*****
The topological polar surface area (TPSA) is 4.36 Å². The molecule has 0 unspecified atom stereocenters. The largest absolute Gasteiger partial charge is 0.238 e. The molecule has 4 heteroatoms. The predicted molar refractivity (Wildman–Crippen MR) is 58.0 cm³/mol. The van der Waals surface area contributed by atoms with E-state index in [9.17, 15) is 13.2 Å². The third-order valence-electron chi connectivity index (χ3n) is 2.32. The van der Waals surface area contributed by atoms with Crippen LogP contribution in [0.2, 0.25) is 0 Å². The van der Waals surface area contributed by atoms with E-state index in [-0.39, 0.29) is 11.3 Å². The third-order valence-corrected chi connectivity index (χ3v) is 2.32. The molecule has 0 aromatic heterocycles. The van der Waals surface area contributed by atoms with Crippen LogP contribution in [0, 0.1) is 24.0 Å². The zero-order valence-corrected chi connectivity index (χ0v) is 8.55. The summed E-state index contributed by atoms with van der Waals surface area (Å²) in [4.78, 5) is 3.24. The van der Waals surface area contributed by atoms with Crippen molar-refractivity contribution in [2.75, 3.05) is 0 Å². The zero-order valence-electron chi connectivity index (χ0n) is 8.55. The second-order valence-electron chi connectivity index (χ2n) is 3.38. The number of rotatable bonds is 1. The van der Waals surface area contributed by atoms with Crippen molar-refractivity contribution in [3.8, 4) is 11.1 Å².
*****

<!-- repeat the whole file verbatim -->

The topological polar surface area (TPSA) is 4.36 Å². The molecule has 0 unspecified atom stereocenters. The largest absolute Gasteiger partial charge is 0.238 e. The molecule has 4 heteroatoms. The predicted molar refractivity (Wildman–Crippen MR) is 58.0 cm³/mol. The van der Waals surface area contributed by atoms with E-state index in [9.17, 15) is 13.2 Å². The third-order valence-electron chi connectivity index (χ3n) is 2.32. The van der Waals surface area contributed by atoms with Crippen LogP contribution in [0.2, 0.25) is 0 Å². The van der Waals surface area contributed by atoms with E-state index in [-0.39, 0.29) is 11.3 Å². The third-order valence-corrected chi connectivity index (χ3v) is 2.32. The molecule has 0 aromatic heterocycles. The van der Waals surface area contributed by atoms with Crippen LogP contribution in [0, 0.1) is 24.0 Å². The zero-order valence-corrected chi connectivity index (χ0v) is 8.55. The summed E-state index contributed by atoms with van der Waals surface area (Å²) in [4.78, 5) is 3.24. The van der Waals surface area contributed by atoms with Crippen molar-refractivity contribution in [2.75, 3.05) is 0 Å². The zero-order valence-electron chi connectivity index (χ0n) is 8.55. The second-order valence-electron chi connectivity index (χ2n) is 3.38. The number of rotatable bonds is 1. The van der Waals surface area contributed by atoms with Crippen molar-refractivity contribution in [3.8, 4) is 11.1 Å².